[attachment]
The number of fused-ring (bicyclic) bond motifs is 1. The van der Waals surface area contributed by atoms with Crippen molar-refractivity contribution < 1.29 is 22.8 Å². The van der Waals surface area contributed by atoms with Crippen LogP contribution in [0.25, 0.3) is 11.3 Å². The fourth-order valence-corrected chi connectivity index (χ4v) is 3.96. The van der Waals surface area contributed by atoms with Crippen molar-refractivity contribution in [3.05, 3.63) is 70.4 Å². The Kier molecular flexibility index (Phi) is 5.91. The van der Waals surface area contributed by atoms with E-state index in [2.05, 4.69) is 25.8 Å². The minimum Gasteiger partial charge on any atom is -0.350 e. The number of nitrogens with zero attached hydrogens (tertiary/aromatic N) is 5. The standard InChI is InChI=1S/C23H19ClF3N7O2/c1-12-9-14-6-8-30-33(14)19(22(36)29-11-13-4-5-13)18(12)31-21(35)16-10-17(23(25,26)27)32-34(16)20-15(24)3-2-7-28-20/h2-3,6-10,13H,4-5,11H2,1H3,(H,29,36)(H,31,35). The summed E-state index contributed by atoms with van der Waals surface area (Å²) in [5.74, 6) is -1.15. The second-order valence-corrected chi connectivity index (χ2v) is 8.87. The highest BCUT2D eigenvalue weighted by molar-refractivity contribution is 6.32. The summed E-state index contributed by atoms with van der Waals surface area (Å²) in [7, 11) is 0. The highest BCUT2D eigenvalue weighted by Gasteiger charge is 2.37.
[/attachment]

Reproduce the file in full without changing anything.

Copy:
The number of fused-ring (bicyclic) bond motifs is 1. The van der Waals surface area contributed by atoms with Crippen molar-refractivity contribution < 1.29 is 22.8 Å². The van der Waals surface area contributed by atoms with Crippen LogP contribution in [0.25, 0.3) is 11.3 Å². The fourth-order valence-corrected chi connectivity index (χ4v) is 3.96. The van der Waals surface area contributed by atoms with Crippen molar-refractivity contribution in [3.05, 3.63) is 70.4 Å². The Kier molecular flexibility index (Phi) is 5.91. The van der Waals surface area contributed by atoms with E-state index in [2.05, 4.69) is 25.8 Å². The minimum Gasteiger partial charge on any atom is -0.350 e. The number of nitrogens with zero attached hydrogens (tertiary/aromatic N) is 5. The standard InChI is InChI=1S/C23H19ClF3N7O2/c1-12-9-14-6-8-30-33(14)19(22(36)29-11-13-4-5-13)18(12)31-21(35)16-10-17(23(25,26)27)32-34(16)20-15(24)3-2-7-28-20/h2-3,6-10,13H,4-5,11H2,1H3,(H,29,36)(H,31,35). The summed E-state index contributed by atoms with van der Waals surface area (Å²) in [5.74, 6) is -1.15. The second-order valence-corrected chi connectivity index (χ2v) is 8.87. The highest BCUT2D eigenvalue weighted by molar-refractivity contribution is 6.32. The summed E-state index contributed by atoms with van der Waals surface area (Å²) in [7, 11) is 0. The highest BCUT2D eigenvalue weighted by Gasteiger charge is 2.37.